Page images

could tell what she wore. A rich black silk dress, with narrow flounces; a black cape, with a broad trimming of velvet around the border, and a plain hat of the same bue, composed her costume. A shade of weariness, doubtless tho result of her labors in behalf of the sick and wounded in Washington, rested upon her countenance; but the change seemed pleasant to her, and the scenes of camp were noted with evident interest. The President wore a dark sack overcoat and a fur muffler, while Master Lincoln sported a suit of gray, and rambled about among the tents, examining the quarters of the staff, and watched by the orderlies and sentries with a curiosity somewhat amusing. THE ENROLMENT ACT AND THE RIGHTS

OF ALIENS. To enumerate all the proclamations which the President issued during the year 1863, would be impossible in this work, and we must therefore restrict ourselves to those which were of more than usual interest. The one in regard to the rights of aliens, under the act calling out the national forces, was one of these, and reads as follows:

Whereas, The Congress of the United States at its last session enacted a law entitled, 'An act for enrolling and calling out the national forces and for other purposes, which was ap proved on the third day of March last, and,

Whereas, It is recited in the said act that there now exists in the United States an insurrection and rebellion against the authority thereof, and it is, under the Constitution of the United States, the duty of the Government to suppress insurrection and rebellion, to guarantee to each State a republican form of government, and to preserve the public tranquility, and

" Whereas, For these high" purposes a military force is indispensable, to raise and support which all persons ought willingly to contribute ; and

Whereas, No service can be more praiseworthy and honor. able than that which is rendered for the maintenance of the Constitution and the Union, and the consequent preservation of the Government; and

Whereas, For the reasons thus recited, it was enacted by the said statute that all able-bodied male citizens of the United States and persons of foreign birth, who shall have declared on


oath their intentions to become citizens, under and in pursuance of the laws thereof, between the ages of twenty and forty-five years, with certain exceptions not necessary to be here mentioned, are declared to constitute the national forces, and shall be liable to perform military duty in the service of the United States, when called out by the President for that purpose ; and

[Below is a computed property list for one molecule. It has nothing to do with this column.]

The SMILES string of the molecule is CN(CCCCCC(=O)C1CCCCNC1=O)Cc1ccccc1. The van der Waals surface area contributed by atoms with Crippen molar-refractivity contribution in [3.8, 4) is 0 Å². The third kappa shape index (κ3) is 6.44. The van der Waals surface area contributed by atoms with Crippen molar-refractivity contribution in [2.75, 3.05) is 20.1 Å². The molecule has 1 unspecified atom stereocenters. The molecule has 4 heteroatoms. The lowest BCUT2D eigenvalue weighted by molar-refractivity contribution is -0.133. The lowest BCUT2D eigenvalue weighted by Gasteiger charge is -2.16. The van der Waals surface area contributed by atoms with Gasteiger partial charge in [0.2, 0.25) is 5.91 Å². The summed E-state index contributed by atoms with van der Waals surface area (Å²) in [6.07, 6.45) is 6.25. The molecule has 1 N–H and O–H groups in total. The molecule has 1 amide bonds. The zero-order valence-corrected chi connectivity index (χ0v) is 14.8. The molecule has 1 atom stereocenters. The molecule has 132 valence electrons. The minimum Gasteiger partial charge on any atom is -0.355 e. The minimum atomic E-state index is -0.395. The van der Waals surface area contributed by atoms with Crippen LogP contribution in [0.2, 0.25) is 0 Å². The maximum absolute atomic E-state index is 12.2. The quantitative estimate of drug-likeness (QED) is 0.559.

Whereas, It is claimed, and in behalf of persons of foreign birth within the ages specified in said act who have heretoforo declared on oath their intentions to become citizens under and in pursuance of the laws of the United States, and who have not exercised the right of suffrage or any other political franchise under the laws of the United States, or any of the States thereof, are not absolutely precluded by their aforesaid declaration of intention from renouncing their purpose to become citizens, and that, on the contrary, such persons under treaties or the law of nations, retain a right to renounce that purpose and to forego the privilege of citizenship and residence within the United States under the obligations imposed by the aforesaid act of Congress.

“Now, therefore, to avoid all misapprehensions concerning the liability of persons concerned to perform the service required by such enactment, and to give it full effect, I do hereby order and proclaim that no plea of alienage will be received or allowed to exempt from the obligations imposed by the aforesaid act of Congress, any person of foreign birth who shall have declared, on oath, his intention to become a citizen of the United States under the laws thereof, and who shall be found within the United States at any time during the continuance of the present insurrection and rebellion, at or after the expiration of the sixty-five days from the date of this proc. lamation, nor shall any such plea of aliepage be allowed in favor of any such person who has so as aforesaid declared his intention to become a citizen of the United States, and shall have exercised at any time the right of suffrage or any other political franchise within the United States, under the laws thereof, or under the laws of any of the several States.